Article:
Employee vs Independent Contractor

The IRS helps employers determine employees versus independent contractors based on three areas, behavior control, financial control, and the relationship of parties. Before we dive into these categories, let’s first talk about why this matters.
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As you expand your business, one of the common decisions you need to make is whether your next hire should be an employee or an independent contractor.

There are plenty of internal factors you should consider when determining which route to take. For this article, we will be focusing on what determines an employee vs an independent contractor.


Why Does This Distinction Matter?

It can be more expensive for a company to hire an employee over an independent contractor due to income taxes, social security, medicare taxes, and unemployment taxes. So sometimes it can be tempting to smear the lines a bit and classify someone as an independent contractor when they should be an employee.

Some states have even been cracking down hard on business owners, like California, imposing fees on those who do not comply. 




The employer has the right to instruct how the employee should conduct business and make adjustments to their performance.

This includes:

  • Employer influences when and where the employee can work. Such as office location, meeting times, and hours of operation.

  • There is a higher level of instruction, which may involve training, mentoring, or more detailed requirements of the work.

  • Employers regularly encourage and provide training to employees on how to improve their skills or work within the organization more efficiently. 


Financial Control:

The business has a right to instruct the business expenses and income of the employee’s job.

This includes:

  • Employees are more likely to be reimbursed for their expenses.

  • The employee does not carry the risk of losing personal assets based on their work.

  • Generally, employees are not free or able to easily seek outside work from other employers.



These aspects of the relationship define the acceptable interactions between the employee and employer.

This includes:

  • Often, employees are subject to some benefits like vacation pay, sick pay, or health insurance. 

  • The term of the agreement with an employee is usually considered indefinite until one party terminates the agreement.

  • Employees are often seen as integral parts in keeping the business running. 


Independent Contractor


The employer has limited authority on controlling how the independent contractor conducts their business.

This includes:

  • The employer does not influence when or where the independent contractor does their work. For example, the contractor can stipulate they only work within a certain range of hours and conduct their work at home or office of their choosing.

  • The employer offers limited instruction and the independent contractor has more influence over how the job can be done.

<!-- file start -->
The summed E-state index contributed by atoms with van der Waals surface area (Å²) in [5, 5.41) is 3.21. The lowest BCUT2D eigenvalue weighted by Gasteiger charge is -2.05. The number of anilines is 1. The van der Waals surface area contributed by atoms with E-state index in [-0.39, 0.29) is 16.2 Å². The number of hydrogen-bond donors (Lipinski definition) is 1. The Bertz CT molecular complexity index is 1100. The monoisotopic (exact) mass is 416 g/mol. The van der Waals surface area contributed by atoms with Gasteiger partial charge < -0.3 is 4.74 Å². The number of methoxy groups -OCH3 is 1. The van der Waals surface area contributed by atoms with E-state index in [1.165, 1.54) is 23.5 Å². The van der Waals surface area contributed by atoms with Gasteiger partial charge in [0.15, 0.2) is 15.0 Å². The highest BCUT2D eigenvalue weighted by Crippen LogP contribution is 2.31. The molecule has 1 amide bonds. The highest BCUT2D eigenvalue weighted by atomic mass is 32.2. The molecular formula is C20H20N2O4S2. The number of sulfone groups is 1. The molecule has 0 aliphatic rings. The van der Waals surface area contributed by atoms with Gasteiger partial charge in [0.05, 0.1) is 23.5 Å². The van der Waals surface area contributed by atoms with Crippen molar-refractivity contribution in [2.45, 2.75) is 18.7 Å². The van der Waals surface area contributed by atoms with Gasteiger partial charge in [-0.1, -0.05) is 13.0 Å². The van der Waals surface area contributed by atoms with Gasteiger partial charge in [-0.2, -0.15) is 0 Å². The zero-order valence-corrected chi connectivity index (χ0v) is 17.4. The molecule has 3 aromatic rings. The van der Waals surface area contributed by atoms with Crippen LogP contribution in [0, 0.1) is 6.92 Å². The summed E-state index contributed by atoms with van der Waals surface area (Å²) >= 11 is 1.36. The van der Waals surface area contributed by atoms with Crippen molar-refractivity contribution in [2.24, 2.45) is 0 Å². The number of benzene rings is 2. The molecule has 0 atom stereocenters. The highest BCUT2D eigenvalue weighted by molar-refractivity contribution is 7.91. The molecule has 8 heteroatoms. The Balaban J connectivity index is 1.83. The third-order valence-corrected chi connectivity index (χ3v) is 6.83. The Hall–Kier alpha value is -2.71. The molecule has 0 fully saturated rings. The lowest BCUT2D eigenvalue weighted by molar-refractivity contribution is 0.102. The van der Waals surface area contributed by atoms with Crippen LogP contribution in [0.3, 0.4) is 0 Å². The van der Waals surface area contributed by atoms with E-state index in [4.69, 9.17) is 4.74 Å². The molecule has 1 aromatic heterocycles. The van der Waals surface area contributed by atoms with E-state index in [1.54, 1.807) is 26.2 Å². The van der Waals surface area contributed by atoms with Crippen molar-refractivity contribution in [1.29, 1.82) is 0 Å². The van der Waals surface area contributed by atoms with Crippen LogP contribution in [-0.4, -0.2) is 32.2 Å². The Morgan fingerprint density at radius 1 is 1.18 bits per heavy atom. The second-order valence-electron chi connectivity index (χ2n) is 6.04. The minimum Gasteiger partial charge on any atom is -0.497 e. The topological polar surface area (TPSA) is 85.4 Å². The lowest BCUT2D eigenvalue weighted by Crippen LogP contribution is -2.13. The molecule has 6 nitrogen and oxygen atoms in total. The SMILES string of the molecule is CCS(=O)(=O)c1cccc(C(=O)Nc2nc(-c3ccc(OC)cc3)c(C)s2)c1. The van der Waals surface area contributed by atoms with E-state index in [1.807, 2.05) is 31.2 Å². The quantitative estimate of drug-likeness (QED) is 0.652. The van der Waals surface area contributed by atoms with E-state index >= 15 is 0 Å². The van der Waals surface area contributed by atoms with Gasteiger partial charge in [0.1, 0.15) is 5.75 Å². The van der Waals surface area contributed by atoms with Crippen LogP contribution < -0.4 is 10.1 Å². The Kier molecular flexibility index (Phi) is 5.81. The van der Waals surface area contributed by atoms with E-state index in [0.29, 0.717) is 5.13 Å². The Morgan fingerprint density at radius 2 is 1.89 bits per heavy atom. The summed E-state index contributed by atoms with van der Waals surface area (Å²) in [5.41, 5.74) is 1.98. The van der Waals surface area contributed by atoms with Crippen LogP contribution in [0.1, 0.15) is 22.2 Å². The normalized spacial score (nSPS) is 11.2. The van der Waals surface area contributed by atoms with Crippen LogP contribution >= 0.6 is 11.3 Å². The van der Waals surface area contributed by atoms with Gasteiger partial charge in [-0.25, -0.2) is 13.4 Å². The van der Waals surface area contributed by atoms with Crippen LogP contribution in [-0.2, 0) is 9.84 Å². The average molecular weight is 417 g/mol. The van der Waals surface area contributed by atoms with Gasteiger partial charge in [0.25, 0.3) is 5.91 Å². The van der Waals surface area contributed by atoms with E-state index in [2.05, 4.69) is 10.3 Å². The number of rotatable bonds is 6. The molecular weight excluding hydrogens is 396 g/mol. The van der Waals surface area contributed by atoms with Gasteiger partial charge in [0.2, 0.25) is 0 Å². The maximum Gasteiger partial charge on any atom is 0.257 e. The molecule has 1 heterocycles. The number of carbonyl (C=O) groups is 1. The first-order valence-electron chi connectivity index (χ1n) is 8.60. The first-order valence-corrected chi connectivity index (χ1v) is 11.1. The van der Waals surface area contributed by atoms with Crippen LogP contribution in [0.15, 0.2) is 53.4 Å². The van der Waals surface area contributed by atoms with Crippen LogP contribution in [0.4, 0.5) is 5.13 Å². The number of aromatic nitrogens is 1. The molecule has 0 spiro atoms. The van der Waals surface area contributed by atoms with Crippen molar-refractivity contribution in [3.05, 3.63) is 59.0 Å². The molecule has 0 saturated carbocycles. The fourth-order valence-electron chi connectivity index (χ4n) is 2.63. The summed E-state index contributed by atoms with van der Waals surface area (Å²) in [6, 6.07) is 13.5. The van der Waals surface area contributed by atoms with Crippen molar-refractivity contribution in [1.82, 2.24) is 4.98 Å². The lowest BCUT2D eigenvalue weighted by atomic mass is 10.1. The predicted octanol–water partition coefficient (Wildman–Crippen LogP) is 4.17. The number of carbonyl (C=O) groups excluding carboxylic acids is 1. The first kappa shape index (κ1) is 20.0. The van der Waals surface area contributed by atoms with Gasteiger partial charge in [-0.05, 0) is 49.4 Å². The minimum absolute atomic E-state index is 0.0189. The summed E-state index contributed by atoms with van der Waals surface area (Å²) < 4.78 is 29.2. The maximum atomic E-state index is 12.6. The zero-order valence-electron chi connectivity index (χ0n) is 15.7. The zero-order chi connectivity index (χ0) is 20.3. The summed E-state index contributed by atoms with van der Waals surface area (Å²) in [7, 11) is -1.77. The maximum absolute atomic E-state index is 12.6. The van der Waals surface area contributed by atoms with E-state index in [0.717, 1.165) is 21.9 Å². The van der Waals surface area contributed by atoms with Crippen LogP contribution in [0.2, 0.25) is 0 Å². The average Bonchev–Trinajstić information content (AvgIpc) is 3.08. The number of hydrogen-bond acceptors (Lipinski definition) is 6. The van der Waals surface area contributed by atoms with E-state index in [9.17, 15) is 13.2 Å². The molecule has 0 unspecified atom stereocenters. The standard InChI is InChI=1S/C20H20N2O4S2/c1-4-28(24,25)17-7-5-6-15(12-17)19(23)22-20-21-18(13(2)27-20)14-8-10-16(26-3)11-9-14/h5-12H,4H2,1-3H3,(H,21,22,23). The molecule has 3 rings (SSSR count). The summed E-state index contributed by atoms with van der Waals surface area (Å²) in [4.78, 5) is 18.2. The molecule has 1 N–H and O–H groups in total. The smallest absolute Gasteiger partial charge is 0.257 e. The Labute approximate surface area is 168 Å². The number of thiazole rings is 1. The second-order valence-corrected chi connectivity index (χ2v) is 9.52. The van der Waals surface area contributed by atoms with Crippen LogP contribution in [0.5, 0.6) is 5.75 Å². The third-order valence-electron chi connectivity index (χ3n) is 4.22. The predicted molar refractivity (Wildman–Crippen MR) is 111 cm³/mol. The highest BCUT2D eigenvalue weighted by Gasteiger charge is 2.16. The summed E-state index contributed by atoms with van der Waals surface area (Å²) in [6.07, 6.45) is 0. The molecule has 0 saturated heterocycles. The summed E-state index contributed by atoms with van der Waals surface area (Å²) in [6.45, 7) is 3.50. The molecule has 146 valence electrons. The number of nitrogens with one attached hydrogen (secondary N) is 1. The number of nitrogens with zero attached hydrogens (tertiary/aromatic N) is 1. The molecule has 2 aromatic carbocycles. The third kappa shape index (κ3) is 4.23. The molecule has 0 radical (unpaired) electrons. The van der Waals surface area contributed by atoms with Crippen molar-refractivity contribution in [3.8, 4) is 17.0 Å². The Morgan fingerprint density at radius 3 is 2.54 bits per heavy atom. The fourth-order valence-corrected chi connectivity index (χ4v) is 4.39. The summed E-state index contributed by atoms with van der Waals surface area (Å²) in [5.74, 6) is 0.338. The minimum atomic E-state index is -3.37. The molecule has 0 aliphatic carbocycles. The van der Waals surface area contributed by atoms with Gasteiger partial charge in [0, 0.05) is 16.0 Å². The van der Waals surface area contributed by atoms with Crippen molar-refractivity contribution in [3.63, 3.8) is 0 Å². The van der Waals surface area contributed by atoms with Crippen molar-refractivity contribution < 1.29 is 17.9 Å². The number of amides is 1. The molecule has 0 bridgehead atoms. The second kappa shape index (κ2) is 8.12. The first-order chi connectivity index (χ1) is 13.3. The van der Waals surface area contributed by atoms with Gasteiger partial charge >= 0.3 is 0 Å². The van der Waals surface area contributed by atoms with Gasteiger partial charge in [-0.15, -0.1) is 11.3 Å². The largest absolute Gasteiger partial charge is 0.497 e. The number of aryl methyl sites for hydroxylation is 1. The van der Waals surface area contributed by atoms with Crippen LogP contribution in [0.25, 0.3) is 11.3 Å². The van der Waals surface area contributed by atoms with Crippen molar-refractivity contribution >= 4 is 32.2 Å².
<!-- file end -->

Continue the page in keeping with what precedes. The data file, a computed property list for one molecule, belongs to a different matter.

• Independent contractors participate in training on their terms and by their methods.


Financial Control:

The business does not have the right to instruct the business expenses and income of the employee’s job.

This includes:

  • It is uncommon for independent contractors to be reimbursed for their expenses. 

  • Independent contractors carry the risk of profit or loss when performing work for the employer.

  • Independent contractors have the freedom, and generally, the capabilities, to seek out work from other employers.



These aspects of the relationship define the acceptable interactions between the contractor and the employer. 

This includes:

  • Generally, benefits like vacation, sick pay, or pension plans are not offered to independent contractors.

  • Independent contractors likely have an agreement made up that determines how long a contractor will be employed, either determined by time or project-based.

  • Independent contractors rarely perform key services that are part of keeping the business running. 


Expanding your business is an exciting time, but it is important you properly classify each new worker that helps your organization grow. So when your payroll grows or you need to file additional 1099’s be sure to contact your accountant to make sure you are in compliance.

This publication is designed to provide information on federal tax and accounting laws and/or regulations. It is presented with the understanding that the author is not rendering legal or accounting services.

This text is not intended to address every situation that arises or provide specific, strategic tax and/or accounting planning advice. This text should not be used solely to answer tax and/or accounting questions and you should consult additional sources of information, as needed, to determine the solution to tax and/or accounting questions.

This text has been prepared with due diligence. However, the possibility of mechanical or human error does exist and the author accepts no responsibility or liability regarding this material and its use. This text is not intended or written by the practitioner to be used and cannot be used by a taxpayer or tax return preparer, for the purpose of avoiding penalties that may be imposed.

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